Reading Mindfully: Charles Bukowski’s “Bluebird”

Reading Mindfully: Charles Bukowski’s “Bluebird”

Image: Georges Braque, A Bird Passing Through a Cloud, 1957, Maeght Foundation, Saint-Paul-de-Vence, France, [Fair Use] via WikiArt.org

Each month, we offer you a chance to read mindfully, using literature to think about your perceptions and reactions to the world in which we live and work. Through these short texts and accompanying questions, we hope to give you a small taste of Books@Work. Please grab a friend or colleague to read, share and discuss – and send us your thoughts.

Charles Bukowski was a renowned and prolific poet, short story writer and novelist who struggled throughout his lifetime with alcoholism and depression. Drawing on his experience growing up and living in Los Angeles, his work paints a portrait of downtrodden urban life and masculinity in America. In the San Francisco Review of Books, Stephen Kessler wrote, “Bukowski writes with no apologies from the frayed edge of society.”

As you read his poem “Bluebird,” published in 1992, consider these questions:

  • Is there a situation in your own life where you’ve put on a tough exterior?
  • Why do we keep our vulnerabilities hidden from the world?
  • Do you think it’s harder for men to share their inner lives than women?

Bluebird

By Charles Bukowski

there’s a bluebird in my heart that
wants to get out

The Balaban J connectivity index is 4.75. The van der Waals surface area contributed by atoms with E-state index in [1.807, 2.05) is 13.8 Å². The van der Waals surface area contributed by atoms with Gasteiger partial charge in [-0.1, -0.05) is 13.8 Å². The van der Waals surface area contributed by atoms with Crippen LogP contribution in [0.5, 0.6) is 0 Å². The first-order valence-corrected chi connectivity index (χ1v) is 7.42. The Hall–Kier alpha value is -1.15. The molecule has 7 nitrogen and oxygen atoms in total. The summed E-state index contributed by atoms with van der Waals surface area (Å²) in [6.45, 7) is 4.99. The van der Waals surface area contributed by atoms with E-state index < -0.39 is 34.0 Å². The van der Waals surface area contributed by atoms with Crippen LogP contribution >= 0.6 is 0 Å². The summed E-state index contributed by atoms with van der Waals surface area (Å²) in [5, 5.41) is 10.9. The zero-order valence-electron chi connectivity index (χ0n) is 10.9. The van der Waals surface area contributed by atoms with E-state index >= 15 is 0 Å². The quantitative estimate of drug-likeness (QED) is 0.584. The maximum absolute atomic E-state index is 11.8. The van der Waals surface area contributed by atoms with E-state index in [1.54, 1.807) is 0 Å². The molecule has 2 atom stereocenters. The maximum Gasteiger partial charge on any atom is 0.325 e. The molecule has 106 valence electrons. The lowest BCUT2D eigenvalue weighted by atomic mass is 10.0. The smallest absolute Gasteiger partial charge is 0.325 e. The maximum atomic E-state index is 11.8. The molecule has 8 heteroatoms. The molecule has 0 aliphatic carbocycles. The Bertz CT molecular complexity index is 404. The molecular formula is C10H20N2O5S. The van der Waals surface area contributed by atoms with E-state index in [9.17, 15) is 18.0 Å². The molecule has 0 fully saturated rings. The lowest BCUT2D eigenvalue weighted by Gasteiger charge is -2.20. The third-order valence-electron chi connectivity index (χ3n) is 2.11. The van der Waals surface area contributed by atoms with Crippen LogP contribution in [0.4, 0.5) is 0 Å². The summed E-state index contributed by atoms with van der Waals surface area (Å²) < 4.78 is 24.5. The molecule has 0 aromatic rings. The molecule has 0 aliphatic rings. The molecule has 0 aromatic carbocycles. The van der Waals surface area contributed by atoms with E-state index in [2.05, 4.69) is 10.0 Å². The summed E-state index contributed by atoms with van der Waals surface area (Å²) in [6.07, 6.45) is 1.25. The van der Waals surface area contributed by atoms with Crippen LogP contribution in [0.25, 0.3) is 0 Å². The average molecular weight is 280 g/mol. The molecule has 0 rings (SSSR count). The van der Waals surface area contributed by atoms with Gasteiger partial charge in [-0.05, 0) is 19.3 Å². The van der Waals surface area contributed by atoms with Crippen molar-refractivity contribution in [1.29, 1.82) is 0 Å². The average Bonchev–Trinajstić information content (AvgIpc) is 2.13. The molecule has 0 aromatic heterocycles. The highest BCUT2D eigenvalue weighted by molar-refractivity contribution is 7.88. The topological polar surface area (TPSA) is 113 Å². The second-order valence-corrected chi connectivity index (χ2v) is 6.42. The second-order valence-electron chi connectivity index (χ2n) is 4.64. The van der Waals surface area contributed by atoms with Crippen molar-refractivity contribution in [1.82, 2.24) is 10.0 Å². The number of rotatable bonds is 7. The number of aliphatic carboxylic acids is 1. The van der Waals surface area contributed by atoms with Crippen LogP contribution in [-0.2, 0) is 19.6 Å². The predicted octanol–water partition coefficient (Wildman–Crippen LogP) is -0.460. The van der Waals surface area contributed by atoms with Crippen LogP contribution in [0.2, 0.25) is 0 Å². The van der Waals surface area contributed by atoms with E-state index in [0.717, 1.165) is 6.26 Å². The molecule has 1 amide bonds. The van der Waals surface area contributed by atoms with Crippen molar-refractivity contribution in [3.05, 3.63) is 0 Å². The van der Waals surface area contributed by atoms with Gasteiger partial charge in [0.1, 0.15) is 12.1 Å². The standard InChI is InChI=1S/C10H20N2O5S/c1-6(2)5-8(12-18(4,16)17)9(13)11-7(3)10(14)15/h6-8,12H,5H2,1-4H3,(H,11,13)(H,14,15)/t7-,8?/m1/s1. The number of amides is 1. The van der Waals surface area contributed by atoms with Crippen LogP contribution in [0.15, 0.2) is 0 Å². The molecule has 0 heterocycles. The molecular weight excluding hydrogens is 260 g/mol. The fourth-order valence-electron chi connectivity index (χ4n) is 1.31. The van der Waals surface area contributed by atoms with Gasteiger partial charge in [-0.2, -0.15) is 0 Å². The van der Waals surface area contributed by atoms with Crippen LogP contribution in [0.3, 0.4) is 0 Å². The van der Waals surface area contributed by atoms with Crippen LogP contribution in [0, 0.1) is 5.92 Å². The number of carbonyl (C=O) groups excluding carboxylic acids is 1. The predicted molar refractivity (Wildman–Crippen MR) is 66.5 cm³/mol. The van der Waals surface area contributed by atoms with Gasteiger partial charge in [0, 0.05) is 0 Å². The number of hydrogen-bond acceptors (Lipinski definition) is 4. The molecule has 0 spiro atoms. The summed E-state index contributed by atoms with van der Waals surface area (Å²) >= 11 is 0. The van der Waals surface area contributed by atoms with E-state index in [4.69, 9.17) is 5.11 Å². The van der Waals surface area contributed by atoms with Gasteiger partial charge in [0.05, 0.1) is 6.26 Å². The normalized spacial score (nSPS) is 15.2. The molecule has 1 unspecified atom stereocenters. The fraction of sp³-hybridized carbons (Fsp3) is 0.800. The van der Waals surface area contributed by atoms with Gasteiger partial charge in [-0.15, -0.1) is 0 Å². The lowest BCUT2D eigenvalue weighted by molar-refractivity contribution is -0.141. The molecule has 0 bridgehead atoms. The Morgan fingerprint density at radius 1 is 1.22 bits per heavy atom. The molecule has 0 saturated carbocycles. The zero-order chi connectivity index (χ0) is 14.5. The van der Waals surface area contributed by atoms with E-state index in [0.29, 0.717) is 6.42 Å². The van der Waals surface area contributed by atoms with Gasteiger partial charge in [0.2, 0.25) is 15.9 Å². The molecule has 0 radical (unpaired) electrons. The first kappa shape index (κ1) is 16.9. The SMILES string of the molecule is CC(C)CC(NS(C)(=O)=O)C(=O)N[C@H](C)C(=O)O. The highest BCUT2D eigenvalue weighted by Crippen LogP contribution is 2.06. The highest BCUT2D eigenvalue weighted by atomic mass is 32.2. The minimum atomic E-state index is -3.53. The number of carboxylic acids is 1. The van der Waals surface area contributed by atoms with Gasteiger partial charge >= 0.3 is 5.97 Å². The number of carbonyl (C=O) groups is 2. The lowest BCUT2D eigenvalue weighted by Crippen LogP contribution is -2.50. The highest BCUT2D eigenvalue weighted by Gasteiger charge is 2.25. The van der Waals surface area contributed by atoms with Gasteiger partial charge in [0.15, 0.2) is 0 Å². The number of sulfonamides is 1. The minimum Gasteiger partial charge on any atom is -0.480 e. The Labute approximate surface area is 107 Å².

but I’m too tough for him,
I say, stay in there, I’m not going
to let anybody see
you.
there’s a bluebird in my heart that
wants to get out
but I pour whiskey on him and inhale
cigarette smoke
and the whores and the bartenders
and the grocery clerks
never know that
he’s
in there.

there’s a bluebird in my heart that
wants to get out
but I’m too tough for him,
I say,
stay down, do you want to mess
me up?
you want to screw up the
works?
you want to blow my book sales in
Europe?
there’s a bluebird in my heart that
wants to get out
but I’m too clever, I only let him out
at night sometimes
when everybody’s asleep.
I say, I know that you’re there,
so don’t be
sad.
then I put him back,
but he’s singing a little
in there, I haven’t quite let him
die
and we sleep together like
that
with our
secret pact
and it’s nice enough to
make a man
weep, but I don’t
weep, do
you?

Listen to actor Harry Dean Stanton read “Bluebird” below:

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Maredith Sheridan

Maredith Sheridan

maredith.sheridan@thatcanbeme.org

Maredith is the Communications and Marketing Manager of That Can Be Me, Inc., facilitator of Books@Work.